“The current portfolio has a high level of income visibility over the next five years with 71 per cent secured under government subsidy or fixed price PPA, and 60 per cent over the next 10 years on a present value basis, giving some comfort around the target dividend,” comment analysts at Numis Securities.
The trust has exposure to assets under construction and fluctuations in the power price, so is not low risk. Its investors also take on currency risk as its functional currency is the euro, in which its dividends are denominated, although shareholders can elect to receive them in Sterling.
Pantheon International (PIN)
Pantheon International continues to stand out as a way for investors to get diversified private equity exposure, mitigating the risks associated with a sector than can prove volatile in the short term but provides strong returns over time. The trust predominantly invests via other private equity funds, giving investors exposure to a good number of underlying holdings and management styles. Some 36 per cent of Pantheon’s assets were in secondary investments (existing private equity funds acquired from other investors) at the end of May 2020, with 29 per cent in primary investments (newly launched private equity funds).
The balance of assets was in co-investments, where the trust invests directly in a company alongside other private equity specialists.
The trust has around half its assets in the US, and a decent level of exposure to sectors that should prove resilient in the wake of the pandemic. It has around a quarter of its assets in information technology and a fifth in healthcare.
As with other fund-of-fund portfolios, Pantheon can rack up high fees via its underlying fund holdings and this can drag on NAV returns. But in return the trust provides exposure to a specialist asset class, diversification and a record of strong performance. DB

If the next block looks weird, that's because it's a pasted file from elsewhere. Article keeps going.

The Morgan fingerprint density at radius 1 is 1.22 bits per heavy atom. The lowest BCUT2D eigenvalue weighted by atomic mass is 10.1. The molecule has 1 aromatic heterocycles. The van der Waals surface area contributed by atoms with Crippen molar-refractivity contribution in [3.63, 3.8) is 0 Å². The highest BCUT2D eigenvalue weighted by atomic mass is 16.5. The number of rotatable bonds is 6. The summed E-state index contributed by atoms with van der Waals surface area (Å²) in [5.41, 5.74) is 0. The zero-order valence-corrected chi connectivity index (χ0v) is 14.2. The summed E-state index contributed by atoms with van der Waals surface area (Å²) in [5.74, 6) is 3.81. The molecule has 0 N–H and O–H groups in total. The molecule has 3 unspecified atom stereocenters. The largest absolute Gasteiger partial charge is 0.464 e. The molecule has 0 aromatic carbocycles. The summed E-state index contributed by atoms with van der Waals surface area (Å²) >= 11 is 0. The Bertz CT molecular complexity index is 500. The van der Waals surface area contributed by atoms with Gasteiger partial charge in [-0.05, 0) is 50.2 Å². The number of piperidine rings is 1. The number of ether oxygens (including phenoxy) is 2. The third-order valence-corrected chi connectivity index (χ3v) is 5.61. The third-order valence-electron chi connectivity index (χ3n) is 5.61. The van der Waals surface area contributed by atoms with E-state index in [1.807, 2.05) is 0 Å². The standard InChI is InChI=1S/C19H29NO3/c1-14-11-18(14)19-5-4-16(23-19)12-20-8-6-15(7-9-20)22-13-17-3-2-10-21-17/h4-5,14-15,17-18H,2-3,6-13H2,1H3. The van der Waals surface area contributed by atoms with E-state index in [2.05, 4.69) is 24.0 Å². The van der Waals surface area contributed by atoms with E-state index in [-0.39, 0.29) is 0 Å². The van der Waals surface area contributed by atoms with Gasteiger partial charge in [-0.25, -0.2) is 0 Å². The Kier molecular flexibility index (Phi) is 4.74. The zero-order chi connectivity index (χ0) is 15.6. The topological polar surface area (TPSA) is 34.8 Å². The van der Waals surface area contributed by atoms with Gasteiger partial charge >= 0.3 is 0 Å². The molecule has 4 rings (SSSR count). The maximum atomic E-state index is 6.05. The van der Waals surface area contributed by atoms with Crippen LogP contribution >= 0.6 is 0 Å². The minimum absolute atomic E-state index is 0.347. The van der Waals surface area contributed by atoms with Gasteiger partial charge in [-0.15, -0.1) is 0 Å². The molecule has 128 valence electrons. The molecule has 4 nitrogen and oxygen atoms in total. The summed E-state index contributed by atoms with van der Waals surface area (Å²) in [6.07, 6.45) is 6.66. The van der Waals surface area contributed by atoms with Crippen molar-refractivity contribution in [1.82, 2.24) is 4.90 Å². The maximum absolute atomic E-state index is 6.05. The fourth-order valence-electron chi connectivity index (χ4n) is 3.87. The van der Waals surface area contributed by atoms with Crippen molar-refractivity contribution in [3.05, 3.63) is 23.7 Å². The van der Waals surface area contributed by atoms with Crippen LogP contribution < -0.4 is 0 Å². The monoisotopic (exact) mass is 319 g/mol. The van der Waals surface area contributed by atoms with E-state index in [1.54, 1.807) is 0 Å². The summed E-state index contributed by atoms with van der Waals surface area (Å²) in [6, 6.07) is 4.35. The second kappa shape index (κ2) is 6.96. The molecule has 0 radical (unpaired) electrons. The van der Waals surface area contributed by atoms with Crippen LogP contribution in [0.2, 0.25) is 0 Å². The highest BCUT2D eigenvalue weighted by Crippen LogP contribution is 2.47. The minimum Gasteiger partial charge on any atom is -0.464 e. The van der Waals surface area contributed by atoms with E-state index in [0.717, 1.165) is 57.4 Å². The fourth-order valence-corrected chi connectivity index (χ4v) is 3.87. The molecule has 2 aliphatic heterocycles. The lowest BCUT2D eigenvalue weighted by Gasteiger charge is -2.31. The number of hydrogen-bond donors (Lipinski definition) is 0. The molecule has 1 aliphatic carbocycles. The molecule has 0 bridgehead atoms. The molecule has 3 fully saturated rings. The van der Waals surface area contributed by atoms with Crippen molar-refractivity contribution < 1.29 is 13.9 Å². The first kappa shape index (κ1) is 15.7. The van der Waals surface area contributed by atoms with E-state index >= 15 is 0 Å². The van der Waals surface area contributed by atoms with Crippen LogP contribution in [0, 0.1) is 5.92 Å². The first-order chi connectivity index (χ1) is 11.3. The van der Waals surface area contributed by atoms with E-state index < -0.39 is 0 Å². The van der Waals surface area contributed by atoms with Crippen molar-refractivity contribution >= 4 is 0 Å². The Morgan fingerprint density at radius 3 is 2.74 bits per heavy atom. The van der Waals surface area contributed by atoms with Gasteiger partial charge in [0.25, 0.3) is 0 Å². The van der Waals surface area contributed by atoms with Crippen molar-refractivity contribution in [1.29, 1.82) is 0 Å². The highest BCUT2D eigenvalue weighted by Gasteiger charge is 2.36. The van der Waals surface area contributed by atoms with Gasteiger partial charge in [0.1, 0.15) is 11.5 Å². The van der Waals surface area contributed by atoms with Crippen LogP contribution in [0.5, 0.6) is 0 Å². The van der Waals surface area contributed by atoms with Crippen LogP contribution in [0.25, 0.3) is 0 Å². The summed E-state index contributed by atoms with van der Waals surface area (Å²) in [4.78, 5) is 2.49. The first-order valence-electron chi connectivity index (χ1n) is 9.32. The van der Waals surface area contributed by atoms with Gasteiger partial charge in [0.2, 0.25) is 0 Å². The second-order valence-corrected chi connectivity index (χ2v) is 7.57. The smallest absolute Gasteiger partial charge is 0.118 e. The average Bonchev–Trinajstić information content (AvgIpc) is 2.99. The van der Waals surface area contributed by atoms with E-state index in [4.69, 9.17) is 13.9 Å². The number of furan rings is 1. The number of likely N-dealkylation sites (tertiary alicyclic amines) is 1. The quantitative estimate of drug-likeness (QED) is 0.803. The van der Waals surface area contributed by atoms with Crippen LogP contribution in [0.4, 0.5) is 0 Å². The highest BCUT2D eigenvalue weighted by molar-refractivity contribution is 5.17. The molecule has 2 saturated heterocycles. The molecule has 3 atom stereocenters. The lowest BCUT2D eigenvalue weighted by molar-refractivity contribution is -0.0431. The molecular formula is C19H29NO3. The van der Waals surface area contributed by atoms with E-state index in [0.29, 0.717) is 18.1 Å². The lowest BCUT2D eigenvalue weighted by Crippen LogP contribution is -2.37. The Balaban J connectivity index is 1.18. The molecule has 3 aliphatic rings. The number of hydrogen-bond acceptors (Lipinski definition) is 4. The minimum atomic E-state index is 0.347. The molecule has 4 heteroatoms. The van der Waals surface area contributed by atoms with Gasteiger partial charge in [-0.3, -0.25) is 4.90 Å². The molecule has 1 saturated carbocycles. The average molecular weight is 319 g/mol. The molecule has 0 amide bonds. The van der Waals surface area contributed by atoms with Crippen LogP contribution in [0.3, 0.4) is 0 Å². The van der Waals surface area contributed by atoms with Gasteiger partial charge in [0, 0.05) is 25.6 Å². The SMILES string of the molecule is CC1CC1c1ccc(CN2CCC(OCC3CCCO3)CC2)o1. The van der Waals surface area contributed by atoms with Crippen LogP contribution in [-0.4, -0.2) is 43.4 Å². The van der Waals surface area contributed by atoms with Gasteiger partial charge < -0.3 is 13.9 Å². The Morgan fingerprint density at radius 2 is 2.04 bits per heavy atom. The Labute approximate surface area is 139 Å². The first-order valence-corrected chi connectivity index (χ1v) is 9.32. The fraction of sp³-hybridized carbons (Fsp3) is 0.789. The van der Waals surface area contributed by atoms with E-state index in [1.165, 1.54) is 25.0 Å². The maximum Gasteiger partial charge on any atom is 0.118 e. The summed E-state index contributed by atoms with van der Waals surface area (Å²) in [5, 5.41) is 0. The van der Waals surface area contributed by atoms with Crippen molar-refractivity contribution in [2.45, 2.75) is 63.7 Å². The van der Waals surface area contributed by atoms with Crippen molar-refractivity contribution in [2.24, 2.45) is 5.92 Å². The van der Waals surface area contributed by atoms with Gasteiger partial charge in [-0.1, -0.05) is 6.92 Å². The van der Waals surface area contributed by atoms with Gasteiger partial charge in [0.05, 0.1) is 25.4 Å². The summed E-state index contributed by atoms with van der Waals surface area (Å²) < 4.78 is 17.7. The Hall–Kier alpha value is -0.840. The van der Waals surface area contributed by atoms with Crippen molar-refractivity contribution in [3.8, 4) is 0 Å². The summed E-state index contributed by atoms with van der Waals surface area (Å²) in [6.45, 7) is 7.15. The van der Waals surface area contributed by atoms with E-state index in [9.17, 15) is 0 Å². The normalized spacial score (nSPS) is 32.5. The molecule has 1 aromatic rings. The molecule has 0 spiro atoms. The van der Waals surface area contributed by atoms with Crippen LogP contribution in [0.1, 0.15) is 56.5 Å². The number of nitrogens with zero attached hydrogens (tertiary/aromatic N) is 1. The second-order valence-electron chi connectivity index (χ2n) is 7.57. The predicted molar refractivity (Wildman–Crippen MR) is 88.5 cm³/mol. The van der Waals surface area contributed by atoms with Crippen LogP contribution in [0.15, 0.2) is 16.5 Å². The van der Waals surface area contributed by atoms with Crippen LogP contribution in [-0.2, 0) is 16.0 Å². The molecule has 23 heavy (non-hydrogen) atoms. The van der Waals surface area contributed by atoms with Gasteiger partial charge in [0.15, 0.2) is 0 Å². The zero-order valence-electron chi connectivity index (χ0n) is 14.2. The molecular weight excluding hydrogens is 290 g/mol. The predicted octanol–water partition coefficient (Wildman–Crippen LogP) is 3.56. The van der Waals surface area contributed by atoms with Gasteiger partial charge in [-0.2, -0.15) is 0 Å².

HarbourVest, like Pantheon, tends to mainly invest in other private equity funds, with strong results. It also has a global focus with a notable skew towards the US, and exposure to growth sectors that may thrive in the wake of the pandemic. Some 27 per cent of the trust’s assets were in tech and software at the end of July.
HarbourVest Global Private Equity’s share price total returns have been slightly stronger thanPantheon’s over the decade to 24 August, and the former may offer investors higher levels of risk and reward. This is partly because HarbourVest can sometimes have a heavier focus on venture capital, which can be riskier but potentially more lucrative than some other parts of the private equity space. The trust had around a third of assets in venture and growth equity at the end of July, with 55 per cent in buyouts. Pantheon had 67 per cent of assets in buyouts at the end of May.
Like Pantheon, HarbourVest also holds some direct investments, and these accounted for a fifth of its assets at the end of July. DB
HICL Infrastructure (HICL)
HICL Infrastructure is designed to deliver sustainable income by investing directly in projects and essential real assets that facilitate the delivery of public services. It was set up in March 2006 and had net assets of £2.89bn on 31 March 2020.
Private public partnership (PPP) projects accounted for 71 per cent of its assets at the end of March 2020, demand-based assets such as toll roads accounted for 21 per cent, and regulated assets such as electricity transmission and water utilities accounted for 8 per cent.
The health sector and transport sector each represent 30 per cent of the trust’s assets, with a further 14 per cent in education and 11 per cent in accommodation. 76 per cent of its assets are in the UK, 17 per cent in Europe and 7 per cent in the US.